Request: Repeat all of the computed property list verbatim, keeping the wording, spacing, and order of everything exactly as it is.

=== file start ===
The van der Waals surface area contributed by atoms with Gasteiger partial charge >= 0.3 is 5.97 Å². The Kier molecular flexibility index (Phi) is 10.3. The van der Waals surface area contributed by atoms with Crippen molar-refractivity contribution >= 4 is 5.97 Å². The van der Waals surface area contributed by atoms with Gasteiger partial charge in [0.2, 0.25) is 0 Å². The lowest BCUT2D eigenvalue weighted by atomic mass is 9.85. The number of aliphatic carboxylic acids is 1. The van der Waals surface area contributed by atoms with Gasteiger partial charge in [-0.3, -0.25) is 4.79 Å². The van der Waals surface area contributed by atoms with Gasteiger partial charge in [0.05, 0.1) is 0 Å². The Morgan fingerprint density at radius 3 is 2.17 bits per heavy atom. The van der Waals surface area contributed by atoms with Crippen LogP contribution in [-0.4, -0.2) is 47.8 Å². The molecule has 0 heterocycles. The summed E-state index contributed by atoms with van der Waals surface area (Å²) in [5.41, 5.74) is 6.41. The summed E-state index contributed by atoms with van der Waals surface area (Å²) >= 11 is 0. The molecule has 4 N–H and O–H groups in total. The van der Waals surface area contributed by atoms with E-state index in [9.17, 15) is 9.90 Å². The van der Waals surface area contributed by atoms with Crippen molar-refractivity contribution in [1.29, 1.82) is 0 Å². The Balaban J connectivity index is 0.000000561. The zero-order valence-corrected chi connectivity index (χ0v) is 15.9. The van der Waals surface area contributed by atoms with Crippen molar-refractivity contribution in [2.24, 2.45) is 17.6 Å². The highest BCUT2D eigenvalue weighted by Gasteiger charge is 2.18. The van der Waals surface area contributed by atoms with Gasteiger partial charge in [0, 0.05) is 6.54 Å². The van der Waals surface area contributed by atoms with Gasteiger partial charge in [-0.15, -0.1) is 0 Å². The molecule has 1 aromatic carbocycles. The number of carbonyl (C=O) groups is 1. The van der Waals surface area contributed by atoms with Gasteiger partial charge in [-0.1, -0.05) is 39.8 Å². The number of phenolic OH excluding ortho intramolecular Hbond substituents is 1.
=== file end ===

The van der Waals surface area contributed by atoms with Gasteiger partial charge >= 0.3 is 5.97 Å². The Kier molecular flexibility index (Phi) is 10.3. The van der Waals surface area contributed by atoms with Crippen molar-refractivity contribution >= 4 is 5.97 Å². The van der Waals surface area contributed by atoms with Gasteiger partial charge in [0.2, 0.25) is 0 Å². The lowest BCUT2D eigenvalue weighted by atomic mass is 9.85. The number of aliphatic carboxylic acids is 1. The van der Waals surface area contributed by atoms with Gasteiger partial charge in [-0.3, -0.25) is 4.79 Å². The van der Waals surface area contributed by atoms with Gasteiger partial charge in [0.05, 0.1) is 0 Å². The Morgan fingerprint density at radius 3 is 2.17 bits per heavy atom. The van der Waals surface area contributed by atoms with Crippen LogP contribution in [-0.4, -0.2) is 47.8 Å². The molecule has 0 heterocycles. The summed E-state index contributed by atoms with van der Waals surface area (Å²) in [5.41, 5.74) is 6.41. The summed E-state index contributed by atoms with van der Waals surface area (Å²) >= 11 is 0. The molecule has 4 N–H and O–H groups in total. The van der Waals surface area contributed by atoms with E-state index in [9.17, 15) is 9.90 Å². The van der Waals surface area contributed by atoms with Crippen molar-refractivity contribution in [1.29, 1.82) is 0 Å². The Balaban J connectivity index is 0.000000561. The zero-order valence-corrected chi connectivity index (χ0v) is 15.9. The van der Waals surface area contributed by atoms with Crippen molar-refractivity contribution in [2.24, 2.45) is 17.6 Å². The highest BCUT2D eigenvalue weighted by Gasteiger charge is 2.18. The van der Waals surface area contributed by atoms with Gasteiger partial charge in [0, 0.05) is 6.54 Å². The van der Waals surface area contributed by atoms with Gasteiger partial charge in [-0.15, -0.1) is 0 Å². The molecule has 1 aromatic carbocycles. The number of carbonyl (C=O) groups is 1. The van der Waals surface area contributed by atoms with Gasteiger partial charge in [-0.1, -0.05) is 39.8 Å². The number of phenolic OH excluding ortho intramolecular Hbond substituents is 1.